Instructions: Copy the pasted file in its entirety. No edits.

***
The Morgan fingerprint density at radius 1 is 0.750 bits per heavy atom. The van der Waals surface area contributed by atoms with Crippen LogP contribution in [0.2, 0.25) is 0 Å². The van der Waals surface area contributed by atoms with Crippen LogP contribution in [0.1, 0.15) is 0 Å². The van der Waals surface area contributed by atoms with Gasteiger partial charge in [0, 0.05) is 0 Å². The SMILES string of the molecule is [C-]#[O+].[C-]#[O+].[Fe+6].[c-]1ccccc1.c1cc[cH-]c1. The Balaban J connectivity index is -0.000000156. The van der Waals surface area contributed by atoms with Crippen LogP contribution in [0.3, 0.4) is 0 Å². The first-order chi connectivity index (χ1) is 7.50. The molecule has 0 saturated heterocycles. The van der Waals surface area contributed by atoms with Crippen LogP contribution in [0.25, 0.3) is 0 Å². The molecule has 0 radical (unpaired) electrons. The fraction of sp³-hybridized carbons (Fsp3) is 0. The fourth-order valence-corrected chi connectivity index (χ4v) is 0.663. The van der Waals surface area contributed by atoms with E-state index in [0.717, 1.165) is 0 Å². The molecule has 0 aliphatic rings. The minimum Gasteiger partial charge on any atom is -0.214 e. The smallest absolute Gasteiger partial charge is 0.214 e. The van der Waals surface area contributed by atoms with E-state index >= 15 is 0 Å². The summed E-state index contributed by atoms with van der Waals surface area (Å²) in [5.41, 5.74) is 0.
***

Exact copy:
The Morgan fingerprint density at radius 1 is 0.750 bits per heavy atom. The van der Waals surface area contributed by atoms with Crippen LogP contribution in [0.2, 0.25) is 0 Å². The van der Waals surface area contributed by atoms with Crippen LogP contribution in [0.1, 0.15) is 0 Å². The van der Waals surface area contributed by atoms with Gasteiger partial charge in [0, 0.05) is 0 Å². The SMILES string of the molecule is [C-]#[O+].[C-]#[O+].[Fe+6].[c-]1ccccc1.c1cc[cH-]c1. The Balaban J connectivity index is -0.000000156. The van der Waals surface area contributed by atoms with Crippen LogP contribution in [0.3, 0.4) is 0 Å². The first-order chi connectivity index (χ1) is 7.50. The molecule has 0 saturated heterocycles. The van der Waals surface area contributed by atoms with Crippen LogP contribution in [0.25, 0.3) is 0 Å². The molecule has 0 radical (unpaired) electrons. The fraction of sp³-hybridized carbons (Fsp3) is 0. The fourth-order valence-corrected chi connectivity index (χ4v) is 0.663. The van der Waals surface area contributed by atoms with E-state index in [0.717, 1.165) is 0 Å². The molecule has 0 aliphatic rings. The minimum Gasteiger partial charge on any atom is -0.214 e. The smallest absolute Gasteiger partial charge is 0.214 e. The van der Waals surface area contributed by atoms with E-state index >= 15 is 0 Å². The summed E-state index contributed by atoms with van der Waals surface area (Å²) in [5.41, 5.74) is 0.